“I want to listen to the arguments. I think that’s what we ought to do. That’s what I said before it started,” he told reporters last week. “That’s still my view.” 

Coronavirus

Democrats are moving quickly to craft a $1.9 trillion coronavirus package as they prepare to hold a vote in the House later this month. 

Both chambers passed a budget resolution on Friday that greenlights passing coronavirus legislation through reconciliation — a tool that will let them bypass the 60-vote legislative filibuster, and the need for GOP support, in the Senate.

Though the House is out of session this week, the committees are expected to spend the week drafting legislation in line with President Biden’s $1.9 trillion proposal. 

“Next week, we will be writing the legislation to create a path to final passage for the Biden American Rescue Plan, so that we can finish our work before the end of February. Thank you to our Chairs for their knowledge and values-based leadership and to our Members for their courage,” Speaker Nancy Pelosi (D-Calif.) wrote in a “Dear Colleague” letter on Friday. 

Democrats will need to work out several internal divisions about the details of the bill as they prepare to move forward. 

Though Democrats say they hope to have GOP support for the final bill, no Republican has signaled support for passing a $1.9 trillion package less than two months after Congress approved an additional $900 billion in coronavirus relief. 

If Democrats try to pass a bill on their own they face a slim margin in the House and no room for error in the Senate, where they would need all of the 50-member Democratic caucus. 

Democrats are debating tightening eligibility for the next round of stimulus checks. 

Biden has proposed a $1,400 check, but has stayed away from laying down markers on income eligibility. 

Under the previous rounds of payments individuals who made up to $75,000 and couples who made up to $150,000 received a full check, with the amount phasing down after that.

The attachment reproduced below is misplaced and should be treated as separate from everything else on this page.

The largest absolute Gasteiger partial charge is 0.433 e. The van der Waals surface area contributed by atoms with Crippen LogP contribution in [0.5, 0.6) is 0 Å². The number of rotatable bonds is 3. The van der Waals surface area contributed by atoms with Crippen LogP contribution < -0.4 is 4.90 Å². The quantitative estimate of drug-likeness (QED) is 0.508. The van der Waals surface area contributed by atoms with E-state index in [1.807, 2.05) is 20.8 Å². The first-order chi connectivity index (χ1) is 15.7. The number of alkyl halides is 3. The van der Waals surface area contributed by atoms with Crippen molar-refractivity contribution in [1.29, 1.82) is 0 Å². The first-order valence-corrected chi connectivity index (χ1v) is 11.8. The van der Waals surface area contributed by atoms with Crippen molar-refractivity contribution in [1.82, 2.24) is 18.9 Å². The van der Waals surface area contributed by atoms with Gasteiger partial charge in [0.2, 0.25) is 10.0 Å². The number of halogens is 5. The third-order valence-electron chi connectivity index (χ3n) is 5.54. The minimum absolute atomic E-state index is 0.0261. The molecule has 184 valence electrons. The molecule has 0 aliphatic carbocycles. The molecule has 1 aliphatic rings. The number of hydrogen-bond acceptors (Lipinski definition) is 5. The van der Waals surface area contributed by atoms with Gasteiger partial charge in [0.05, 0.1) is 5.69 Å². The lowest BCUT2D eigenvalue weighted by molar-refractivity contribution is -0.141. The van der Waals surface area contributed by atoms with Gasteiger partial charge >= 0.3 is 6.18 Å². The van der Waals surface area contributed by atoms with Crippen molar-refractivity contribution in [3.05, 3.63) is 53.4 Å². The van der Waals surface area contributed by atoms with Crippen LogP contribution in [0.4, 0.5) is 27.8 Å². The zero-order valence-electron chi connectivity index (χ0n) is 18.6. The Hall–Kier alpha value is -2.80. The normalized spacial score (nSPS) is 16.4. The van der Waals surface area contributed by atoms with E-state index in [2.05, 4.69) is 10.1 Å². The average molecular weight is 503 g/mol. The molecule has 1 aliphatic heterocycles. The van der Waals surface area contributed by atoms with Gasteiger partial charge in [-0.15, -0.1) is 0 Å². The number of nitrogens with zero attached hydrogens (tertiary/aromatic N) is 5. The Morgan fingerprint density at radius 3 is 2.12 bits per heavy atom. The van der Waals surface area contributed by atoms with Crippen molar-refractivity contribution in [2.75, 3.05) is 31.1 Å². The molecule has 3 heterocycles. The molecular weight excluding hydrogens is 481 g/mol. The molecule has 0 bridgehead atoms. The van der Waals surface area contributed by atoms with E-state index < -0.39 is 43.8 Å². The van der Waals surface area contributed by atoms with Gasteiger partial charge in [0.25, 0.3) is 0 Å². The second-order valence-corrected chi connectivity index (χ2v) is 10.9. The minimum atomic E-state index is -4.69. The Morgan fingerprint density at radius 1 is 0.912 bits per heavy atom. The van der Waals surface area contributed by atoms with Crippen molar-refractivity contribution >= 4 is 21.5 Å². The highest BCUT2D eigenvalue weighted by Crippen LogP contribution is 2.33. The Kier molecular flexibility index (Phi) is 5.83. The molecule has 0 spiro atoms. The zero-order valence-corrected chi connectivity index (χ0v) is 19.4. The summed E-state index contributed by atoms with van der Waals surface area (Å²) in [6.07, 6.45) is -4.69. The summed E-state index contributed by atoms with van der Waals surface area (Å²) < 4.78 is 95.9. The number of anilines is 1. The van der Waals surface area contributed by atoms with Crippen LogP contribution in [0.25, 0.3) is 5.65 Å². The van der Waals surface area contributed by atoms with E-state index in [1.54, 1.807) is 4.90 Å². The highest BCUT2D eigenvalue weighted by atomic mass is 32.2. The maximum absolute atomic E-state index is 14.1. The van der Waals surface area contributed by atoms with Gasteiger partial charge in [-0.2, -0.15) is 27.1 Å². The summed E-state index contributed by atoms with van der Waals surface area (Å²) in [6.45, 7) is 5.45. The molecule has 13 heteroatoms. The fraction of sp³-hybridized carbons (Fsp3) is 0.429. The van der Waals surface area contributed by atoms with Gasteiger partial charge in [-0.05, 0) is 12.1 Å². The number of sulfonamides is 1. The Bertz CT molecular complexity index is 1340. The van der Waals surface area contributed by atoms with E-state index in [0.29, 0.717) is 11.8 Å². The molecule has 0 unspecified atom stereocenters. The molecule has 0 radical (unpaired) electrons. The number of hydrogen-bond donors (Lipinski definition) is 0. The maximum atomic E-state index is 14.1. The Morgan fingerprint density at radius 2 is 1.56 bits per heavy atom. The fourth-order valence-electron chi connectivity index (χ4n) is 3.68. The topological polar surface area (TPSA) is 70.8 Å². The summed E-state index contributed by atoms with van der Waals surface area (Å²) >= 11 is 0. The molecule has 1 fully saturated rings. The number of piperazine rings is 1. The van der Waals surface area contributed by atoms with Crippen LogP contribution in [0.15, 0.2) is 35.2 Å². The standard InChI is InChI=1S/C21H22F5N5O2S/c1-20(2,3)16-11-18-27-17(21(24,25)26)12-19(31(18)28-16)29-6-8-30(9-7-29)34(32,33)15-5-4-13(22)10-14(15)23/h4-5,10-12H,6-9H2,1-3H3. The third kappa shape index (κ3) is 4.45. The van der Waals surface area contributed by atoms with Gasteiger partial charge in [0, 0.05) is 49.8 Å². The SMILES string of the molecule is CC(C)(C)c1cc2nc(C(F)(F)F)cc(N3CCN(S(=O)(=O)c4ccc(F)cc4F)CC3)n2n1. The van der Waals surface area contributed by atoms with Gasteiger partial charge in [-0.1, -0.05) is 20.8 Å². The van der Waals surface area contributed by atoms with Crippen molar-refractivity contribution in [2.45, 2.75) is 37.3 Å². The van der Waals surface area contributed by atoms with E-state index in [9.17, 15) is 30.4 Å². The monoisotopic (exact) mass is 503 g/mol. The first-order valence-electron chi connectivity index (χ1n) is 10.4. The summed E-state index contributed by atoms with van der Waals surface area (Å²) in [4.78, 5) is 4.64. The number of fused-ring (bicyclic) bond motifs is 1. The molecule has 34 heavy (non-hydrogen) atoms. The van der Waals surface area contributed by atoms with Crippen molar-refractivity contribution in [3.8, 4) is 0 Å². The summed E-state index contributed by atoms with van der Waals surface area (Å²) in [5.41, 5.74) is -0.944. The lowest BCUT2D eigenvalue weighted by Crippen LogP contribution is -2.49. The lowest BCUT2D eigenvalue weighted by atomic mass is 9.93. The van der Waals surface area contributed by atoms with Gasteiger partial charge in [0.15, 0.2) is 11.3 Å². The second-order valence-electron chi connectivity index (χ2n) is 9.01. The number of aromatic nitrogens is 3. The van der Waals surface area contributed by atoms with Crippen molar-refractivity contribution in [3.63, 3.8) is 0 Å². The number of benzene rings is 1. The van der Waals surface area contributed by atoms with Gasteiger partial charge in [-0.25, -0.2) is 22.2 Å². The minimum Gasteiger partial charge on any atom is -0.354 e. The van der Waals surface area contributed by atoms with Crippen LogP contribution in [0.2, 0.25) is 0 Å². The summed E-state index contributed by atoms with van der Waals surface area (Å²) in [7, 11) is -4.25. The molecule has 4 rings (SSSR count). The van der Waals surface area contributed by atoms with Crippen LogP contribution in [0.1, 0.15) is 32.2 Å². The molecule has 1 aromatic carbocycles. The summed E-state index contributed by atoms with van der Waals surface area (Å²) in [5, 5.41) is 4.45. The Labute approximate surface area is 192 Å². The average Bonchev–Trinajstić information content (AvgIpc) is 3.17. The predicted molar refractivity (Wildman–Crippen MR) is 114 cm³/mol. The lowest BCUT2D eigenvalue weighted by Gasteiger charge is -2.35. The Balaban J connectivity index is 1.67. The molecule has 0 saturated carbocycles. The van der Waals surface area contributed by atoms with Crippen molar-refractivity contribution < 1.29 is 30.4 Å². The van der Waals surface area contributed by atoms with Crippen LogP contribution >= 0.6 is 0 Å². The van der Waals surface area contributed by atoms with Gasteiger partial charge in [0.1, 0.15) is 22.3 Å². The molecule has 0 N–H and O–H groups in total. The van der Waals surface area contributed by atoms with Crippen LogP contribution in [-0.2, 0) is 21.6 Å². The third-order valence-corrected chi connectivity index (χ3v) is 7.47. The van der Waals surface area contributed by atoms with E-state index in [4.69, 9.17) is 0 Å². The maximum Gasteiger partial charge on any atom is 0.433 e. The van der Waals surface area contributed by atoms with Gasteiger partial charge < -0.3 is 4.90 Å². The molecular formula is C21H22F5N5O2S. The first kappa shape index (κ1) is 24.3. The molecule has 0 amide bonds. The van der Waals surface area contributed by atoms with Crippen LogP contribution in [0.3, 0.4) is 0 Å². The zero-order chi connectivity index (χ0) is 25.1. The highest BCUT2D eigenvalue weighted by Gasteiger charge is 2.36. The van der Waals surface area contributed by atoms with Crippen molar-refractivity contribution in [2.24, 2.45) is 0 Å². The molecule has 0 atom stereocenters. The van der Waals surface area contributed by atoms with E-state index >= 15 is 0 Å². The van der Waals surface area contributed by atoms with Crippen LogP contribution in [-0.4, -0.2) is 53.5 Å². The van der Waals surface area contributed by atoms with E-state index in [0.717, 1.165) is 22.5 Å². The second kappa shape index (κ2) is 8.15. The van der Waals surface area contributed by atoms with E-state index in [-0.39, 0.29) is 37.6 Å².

Treasury Secretary Janet Yellen told CNN that Americans who make $60,000 should get a check. 

Sen. Joe Manchin (D-W.Va.), meanwhile, is proposing that individuals who make up to $50,000 and couples who make up to $100,000 should get a full check with the amount phasing down until it hits an income threshold of $75,000 for individuals and $150,000 for couples. 

But progressives warned over the weekend against changing the income threshold for receiving a full payment. 

“I strongly oppose lowering income eligibility for direct payments from $75,000 to $50,000 for individuals and $150,000 to $100,000 for couples. In these difficult times, ALL working class people deserve the full $1,400. Last I heard, someone making $55,000 a year is not ‘rich,’ ” tweeted Senate Budget Committee Chairman Bernie Sanders (I-Vt.). 

Nominations

The Senate will vote on Denis McDonough’s nomination to lead the Department of Veterans Affairs. 

The vote, set for Monday at 5:30 p.m., will likely make McDonough the final Cabinet pick that Biden gets confirmed until after the impeachment trial is over. McDonough previously served as then-President Obama’s chief of staff. 

Democrats had wanted to deal with nominations and legislation in the morning and the trial in the afternoon, but Republicans have signaled they will oppose that.  

Tags Ben Sasse Bernie Sanders Biden cabinet Capitol attack Charles Schumer coronavirus legislation coronavirus negotiations Denis McDonough Department of Veterans Affairs Donald Trump Donald Trump Impeachment Janet Yellen January 6 Capitol attack Joe Manchin Kevin Cramer Lisa Murkowski Mike Pence Mitch McConnell Mitt Romney Nancy Pelosi Pat Toomey Patrick Leahy Rand Paul Reconciliation Susan Collins
See all Hill.TV See all Video

Most Popular

Load more

Video

See all Video